115. The implementation of the International Plan of Action on Ageing, 2002 also requires, inter alia, a political, economic, ethical and spiritual vision for social development of older persons based on human dignity, human rights, equality, respect, peace, democracy, mutual responsibility and cooperation and full respect for the various religious and ethical values and cultural backgrounds of people. National action

116. Governments have the primary responsibility for implementing the broad recommendations of the International Plan of Action, 2002. A necessary first step in the successful implementation of the Plan is to mainstream ageing and the concerns of older persons into national development frameworks and poverty eradication strategies. Programme innovation, mobilization of financial resources and the development of necessary human resources will be undertaken simultaneously. Accordingly, progress in the implementation of the Plan should be contingent upon effective partnership between Governments, all parts of civil society and the private sector as well as an enabling environment based, inter alia, on democracy, the rule of law, respect for all human rights, fundamental freedoms and good governance at all levels, including national and international levels.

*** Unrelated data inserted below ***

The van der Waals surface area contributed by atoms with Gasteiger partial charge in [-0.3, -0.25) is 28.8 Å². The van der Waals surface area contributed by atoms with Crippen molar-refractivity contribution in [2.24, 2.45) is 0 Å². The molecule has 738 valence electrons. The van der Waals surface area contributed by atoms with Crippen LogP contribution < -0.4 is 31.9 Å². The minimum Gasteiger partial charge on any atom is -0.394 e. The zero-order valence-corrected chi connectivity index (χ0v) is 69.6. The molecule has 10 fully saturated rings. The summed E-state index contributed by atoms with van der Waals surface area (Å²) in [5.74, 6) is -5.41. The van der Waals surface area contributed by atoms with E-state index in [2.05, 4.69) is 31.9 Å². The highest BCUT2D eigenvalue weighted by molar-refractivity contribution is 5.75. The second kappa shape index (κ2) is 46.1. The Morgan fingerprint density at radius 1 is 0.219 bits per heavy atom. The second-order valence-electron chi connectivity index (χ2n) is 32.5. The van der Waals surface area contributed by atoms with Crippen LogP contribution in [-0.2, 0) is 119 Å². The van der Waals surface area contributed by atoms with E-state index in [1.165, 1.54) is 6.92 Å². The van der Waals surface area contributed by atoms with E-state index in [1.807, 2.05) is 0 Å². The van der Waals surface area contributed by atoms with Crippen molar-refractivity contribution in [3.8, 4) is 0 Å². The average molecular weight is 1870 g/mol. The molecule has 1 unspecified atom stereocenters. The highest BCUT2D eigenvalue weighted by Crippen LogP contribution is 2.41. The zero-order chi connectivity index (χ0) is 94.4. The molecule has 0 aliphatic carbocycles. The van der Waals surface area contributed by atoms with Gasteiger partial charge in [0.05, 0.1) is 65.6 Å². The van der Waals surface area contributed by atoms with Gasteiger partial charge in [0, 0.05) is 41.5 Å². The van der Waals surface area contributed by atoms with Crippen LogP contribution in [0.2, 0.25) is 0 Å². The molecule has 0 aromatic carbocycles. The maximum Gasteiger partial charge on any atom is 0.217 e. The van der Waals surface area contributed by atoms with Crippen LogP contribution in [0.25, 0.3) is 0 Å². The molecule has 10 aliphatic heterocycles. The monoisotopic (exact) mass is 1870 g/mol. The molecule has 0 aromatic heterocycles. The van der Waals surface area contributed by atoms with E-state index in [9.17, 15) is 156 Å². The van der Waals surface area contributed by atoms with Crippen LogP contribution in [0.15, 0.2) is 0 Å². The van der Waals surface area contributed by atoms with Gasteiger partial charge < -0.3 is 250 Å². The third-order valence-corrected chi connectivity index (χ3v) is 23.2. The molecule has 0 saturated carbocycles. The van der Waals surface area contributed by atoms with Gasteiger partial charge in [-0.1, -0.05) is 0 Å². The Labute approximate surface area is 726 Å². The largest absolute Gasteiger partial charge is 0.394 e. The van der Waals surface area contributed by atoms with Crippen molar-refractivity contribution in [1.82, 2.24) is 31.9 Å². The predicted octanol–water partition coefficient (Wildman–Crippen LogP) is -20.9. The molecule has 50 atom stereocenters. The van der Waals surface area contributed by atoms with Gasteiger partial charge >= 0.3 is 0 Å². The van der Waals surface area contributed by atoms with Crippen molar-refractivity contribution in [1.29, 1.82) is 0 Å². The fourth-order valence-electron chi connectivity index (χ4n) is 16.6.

117. The role of non-governmental organizations is important in supporting Governments in their implementation, assessment and follow-up of the International Plan of Action, 2002.

118. Efforts should be made to promote institutional follow-up to the International Plan of Action, including, as appropriate, the establishment of agencies on ageing and national committees. National committees on ageing that include representatives of relevant sectors of civil society, especially organizations of older persons, can make very valuable contributions and can serve as national advisory and coordinating mechanisms on ageing.